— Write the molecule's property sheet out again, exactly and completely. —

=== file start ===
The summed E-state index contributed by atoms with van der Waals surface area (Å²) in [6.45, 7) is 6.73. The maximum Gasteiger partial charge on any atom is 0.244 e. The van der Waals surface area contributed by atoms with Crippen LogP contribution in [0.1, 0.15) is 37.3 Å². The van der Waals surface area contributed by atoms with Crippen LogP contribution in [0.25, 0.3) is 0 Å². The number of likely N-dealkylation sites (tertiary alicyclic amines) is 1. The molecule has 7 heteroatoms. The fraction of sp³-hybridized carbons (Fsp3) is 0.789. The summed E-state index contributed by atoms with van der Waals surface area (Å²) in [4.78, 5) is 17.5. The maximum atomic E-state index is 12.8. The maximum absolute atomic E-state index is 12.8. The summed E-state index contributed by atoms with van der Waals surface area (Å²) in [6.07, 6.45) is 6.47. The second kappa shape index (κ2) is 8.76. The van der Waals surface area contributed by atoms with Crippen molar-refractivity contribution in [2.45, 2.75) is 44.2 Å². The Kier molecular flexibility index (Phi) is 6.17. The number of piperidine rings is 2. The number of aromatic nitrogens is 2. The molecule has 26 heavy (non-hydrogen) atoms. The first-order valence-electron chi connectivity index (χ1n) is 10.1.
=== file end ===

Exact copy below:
The summed E-state index contributed by atoms with van der Waals surface area (Å²) in [6.45, 7) is 6.73. The maximum Gasteiger partial charge on any atom is 0.244 e. The van der Waals surface area contributed by atoms with Crippen LogP contribution in [0.1, 0.15) is 37.3 Å². The van der Waals surface area contributed by atoms with Crippen LogP contribution in [0.25, 0.3) is 0 Å². The number of likely N-dealkylation sites (tertiary alicyclic amines) is 1. The molecule has 7 heteroatoms. The fraction of sp³-hybridized carbons (Fsp3) is 0.789. The summed E-state index contributed by atoms with van der Waals surface area (Å²) in [4.78, 5) is 17.5. The maximum atomic E-state index is 12.8. The maximum absolute atomic E-state index is 12.8. The summed E-state index contributed by atoms with van der Waals surface area (Å²) in [6.07, 6.45) is 6.47. The second kappa shape index (κ2) is 8.76. The van der Waals surface area contributed by atoms with Crippen molar-refractivity contribution in [2.45, 2.75) is 44.2 Å². The Kier molecular flexibility index (Phi) is 6.17. The number of piperidine rings is 2. The number of aromatic nitrogens is 2. The molecule has 26 heavy (non-hydrogen) atoms. The first-order valence-electron chi connectivity index (χ1n) is 10.1.